Herschel observatory spots argon hydride ions in crab nebula


Herschel: ESA, SPIRE and PACS, MESS GTKP Supernova Remnant team; Hubble: NASA, ESA and Allison Loll/Jeff Hester (ASU)

Composite image of the Crab nebula

Molecules containing a noble gas have been detected in space for the first time by astronomers in the UK. Mike Barlow and colleagues at University College London found evidence of argon hydride ions in infrared spectra from the crab nebula, the remnants of a star that exploded in 1054AD.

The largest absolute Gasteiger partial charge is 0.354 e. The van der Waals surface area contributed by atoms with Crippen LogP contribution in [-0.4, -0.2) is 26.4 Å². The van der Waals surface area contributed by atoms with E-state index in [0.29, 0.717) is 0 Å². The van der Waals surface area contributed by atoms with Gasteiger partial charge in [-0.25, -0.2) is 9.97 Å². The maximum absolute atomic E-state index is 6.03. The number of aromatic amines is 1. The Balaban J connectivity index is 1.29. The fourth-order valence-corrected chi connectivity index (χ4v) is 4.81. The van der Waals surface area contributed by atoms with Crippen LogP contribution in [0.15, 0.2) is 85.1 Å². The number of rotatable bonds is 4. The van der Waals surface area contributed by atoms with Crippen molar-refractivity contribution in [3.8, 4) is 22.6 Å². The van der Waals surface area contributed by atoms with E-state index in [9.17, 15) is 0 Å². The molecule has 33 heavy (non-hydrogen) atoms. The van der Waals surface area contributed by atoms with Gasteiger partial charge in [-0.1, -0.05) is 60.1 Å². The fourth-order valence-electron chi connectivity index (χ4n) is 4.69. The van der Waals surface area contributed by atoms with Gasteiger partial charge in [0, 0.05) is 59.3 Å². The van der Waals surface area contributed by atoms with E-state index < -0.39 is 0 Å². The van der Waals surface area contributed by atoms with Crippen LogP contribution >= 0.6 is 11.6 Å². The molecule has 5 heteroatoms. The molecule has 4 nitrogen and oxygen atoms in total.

The measurements were taken by the SPIRE spectrometer on board the European Space Agency’s Herschel Space Observatory. Far-infrared radiation from several regions in the nebula, including the neutron star at its centre, showed strong peaks at 618GHz and 1235GHz, corresponding to argon hydride ions containing argon-36. By contrast, the dominant argon isotope on Earth is argon-40, which is formed by the radioactive decay of potassium. The team’s observations back up calculations supporting the theory that the argon-36 isotope originates from massive supernova explosions in space.